Your donation will support the student journalists of the Evanstonian. Your contribution will allow us to purchase equipment and cover our annual website hosting costs. Contributions will appear as a charge from SNOSite. Donations are NOT tax-deductible.
Civic engagement through peer-led community service
October 20, 2020
The Civic Engagement Committee, one of eight student-led subcommittees of the Community Service Club, focuses on actively engaging students with social issues and empowering their voices in civic conversations. With activities ranging from voter registration and education to calling elected officials about relevant topics, it’s a great outlet for ETHS students to get politically involved by doing community service.
“Even though most students at ETHS aren’t old enough to vote yet, it’s still so important that we stay involved in our communities,” junior and committee leader Mira Littmann said. “It won’t be long before we grow up and have a big say in how the world works, and we should be informed and ready to create change and make the world we want to live in one day.”
One important form of engagement is education. For their first event of the year, Civic Engagement held a “chalk-out” on Sept. 21 to distribute information on candidates in the upcoming election and learn about the issues students are paying attention to.
“[Thirteen] passionate volunteers wrote and drew about the issues that mean the most to them this election cycle and received our fliers with the positions of important candidates on the local and national ballot,” senior and committee leader Ben Ward said. “Our ‘chalk-out’ was a fun and safe way to get students engaged in politics, and it was very successful.”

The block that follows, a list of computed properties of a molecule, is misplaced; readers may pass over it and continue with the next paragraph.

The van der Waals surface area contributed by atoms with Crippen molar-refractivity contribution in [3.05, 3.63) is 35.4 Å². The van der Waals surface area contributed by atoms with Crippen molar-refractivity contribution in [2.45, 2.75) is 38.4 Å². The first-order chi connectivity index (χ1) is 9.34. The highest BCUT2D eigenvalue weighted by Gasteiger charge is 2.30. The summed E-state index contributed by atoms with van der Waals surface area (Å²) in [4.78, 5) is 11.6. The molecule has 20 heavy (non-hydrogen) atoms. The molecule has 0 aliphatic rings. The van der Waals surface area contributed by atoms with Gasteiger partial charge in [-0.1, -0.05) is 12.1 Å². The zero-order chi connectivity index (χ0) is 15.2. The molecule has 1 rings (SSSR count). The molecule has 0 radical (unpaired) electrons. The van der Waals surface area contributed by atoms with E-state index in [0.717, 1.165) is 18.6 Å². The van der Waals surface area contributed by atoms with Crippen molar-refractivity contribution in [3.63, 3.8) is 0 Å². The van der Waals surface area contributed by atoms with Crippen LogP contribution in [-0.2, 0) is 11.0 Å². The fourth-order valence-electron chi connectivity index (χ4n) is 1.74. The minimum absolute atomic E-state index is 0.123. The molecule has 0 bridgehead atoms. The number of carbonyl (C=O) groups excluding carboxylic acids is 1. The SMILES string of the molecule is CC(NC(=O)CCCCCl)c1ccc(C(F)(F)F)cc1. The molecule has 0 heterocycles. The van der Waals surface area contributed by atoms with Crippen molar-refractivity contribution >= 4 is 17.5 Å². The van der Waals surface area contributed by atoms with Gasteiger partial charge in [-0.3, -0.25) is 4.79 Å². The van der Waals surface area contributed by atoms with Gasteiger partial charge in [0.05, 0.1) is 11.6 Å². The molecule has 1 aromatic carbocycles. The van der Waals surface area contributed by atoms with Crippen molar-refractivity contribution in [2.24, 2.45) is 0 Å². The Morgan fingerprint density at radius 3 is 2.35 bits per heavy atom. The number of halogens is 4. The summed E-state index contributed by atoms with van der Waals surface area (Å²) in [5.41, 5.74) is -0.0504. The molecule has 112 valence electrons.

Leading into the election, Civic Engagement will continue working to keep ETHS students actively involved in politics by ensuring that students are registered to vote.
“We’re planning on sharing information about how to register to vote, why it’s important to [vote] and resources for education about all candidates,” Littmann said.
In October, Civic Engagement held events to brainstorm and design digital posters to distribute voting information widely on social media.
Ward expands on the importance of student engagement in politics, and why older people should begin to listen.
“By the time of the next presidential election, every single person at ETHS, along with millions of others across the country, will have reached voting age,” Ward said. “If today’s politicians don’t focus on the issues that matter to us, they will lose the support of our generation.”